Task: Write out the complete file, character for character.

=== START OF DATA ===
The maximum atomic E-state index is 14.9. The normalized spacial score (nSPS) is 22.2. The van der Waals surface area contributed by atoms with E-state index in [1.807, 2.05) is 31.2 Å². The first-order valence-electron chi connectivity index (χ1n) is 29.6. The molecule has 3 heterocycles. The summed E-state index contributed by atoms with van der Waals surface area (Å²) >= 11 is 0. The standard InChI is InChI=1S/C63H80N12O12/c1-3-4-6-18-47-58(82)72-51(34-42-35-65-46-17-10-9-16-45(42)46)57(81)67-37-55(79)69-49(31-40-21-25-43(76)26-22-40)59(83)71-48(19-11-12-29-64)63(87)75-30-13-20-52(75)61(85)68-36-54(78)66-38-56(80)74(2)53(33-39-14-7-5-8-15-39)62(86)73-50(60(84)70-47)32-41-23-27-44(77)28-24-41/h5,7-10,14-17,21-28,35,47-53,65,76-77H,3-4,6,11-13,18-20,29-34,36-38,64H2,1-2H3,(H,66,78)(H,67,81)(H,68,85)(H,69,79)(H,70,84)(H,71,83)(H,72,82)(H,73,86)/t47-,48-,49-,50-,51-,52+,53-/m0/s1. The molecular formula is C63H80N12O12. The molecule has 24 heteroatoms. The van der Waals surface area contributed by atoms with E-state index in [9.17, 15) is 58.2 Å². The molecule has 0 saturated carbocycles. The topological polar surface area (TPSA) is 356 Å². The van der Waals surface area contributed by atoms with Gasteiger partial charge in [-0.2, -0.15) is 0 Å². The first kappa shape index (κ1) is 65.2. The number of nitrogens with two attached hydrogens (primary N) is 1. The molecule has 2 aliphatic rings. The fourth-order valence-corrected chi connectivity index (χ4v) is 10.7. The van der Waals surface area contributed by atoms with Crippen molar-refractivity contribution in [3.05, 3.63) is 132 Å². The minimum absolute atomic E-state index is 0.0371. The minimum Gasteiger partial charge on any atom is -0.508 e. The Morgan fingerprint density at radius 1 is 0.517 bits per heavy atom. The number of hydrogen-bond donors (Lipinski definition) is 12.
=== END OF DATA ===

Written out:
The maximum atomic E-state index is 14.9. The normalized spacial score (nSPS) is 22.2. The van der Waals surface area contributed by atoms with E-state index in [1.807, 2.05) is 31.2 Å². The first-order valence-electron chi connectivity index (χ1n) is 29.6. The molecule has 3 heterocycles. The summed E-state index contributed by atoms with van der Waals surface area (Å²) >= 11 is 0. The standard InChI is InChI=1S/C63H80N12O12/c1-3-4-6-18-47-58(82)72-51(34-42-35-65-46-17-10-9-16-45(42)46)57(81)67-37-55(79)69-49(31-40-21-25-43(76)26-22-40)59(83)71-48(19-11-12-29-64)63(87)75-30-13-20-52(75)61(85)68-36-54(78)66-38-56(80)74(2)53(33-39-14-7-5-8-15-39)62(86)73-50(60(84)70-47)32-41-23-27-44(77)28-24-41/h5,7-10,14-17,21-28,35,47-53,65,76-77H,3-4,6,11-13,18-20,29-34,36-38,64H2,1-2H3,(H,66,78)(H,67,81)(H,68,85)(H,69,79)(H,70,84)(H,71,83)(H,72,82)(H,73,86)/t47-,48-,49-,50-,51-,52+,53-/m0/s1. The molecular formula is C63H80N12O12. The molecule has 24 heteroatoms. The van der Waals surface area contributed by atoms with E-state index in [9.17, 15) is 58.2 Å². The molecule has 0 saturated carbocycles. The topological polar surface area (TPSA) is 356 Å². The van der Waals surface area contributed by atoms with Gasteiger partial charge in [-0.2, -0.15) is 0 Å². The first kappa shape index (κ1) is 65.2. The number of nitrogens with two attached hydrogens (primary N) is 1. The molecule has 2 aliphatic rings. The fourth-order valence-corrected chi connectivity index (χ4v) is 10.7. The van der Waals surface area contributed by atoms with Crippen molar-refractivity contribution in [3.05, 3.63) is 132 Å². The minimum absolute atomic E-state index is 0.0371. The minimum Gasteiger partial charge on any atom is -0.508 e. The Morgan fingerprint density at radius 1 is 0.517 bits per heavy atom. The number of hydrogen-bond donors (Lipinski definition) is 12.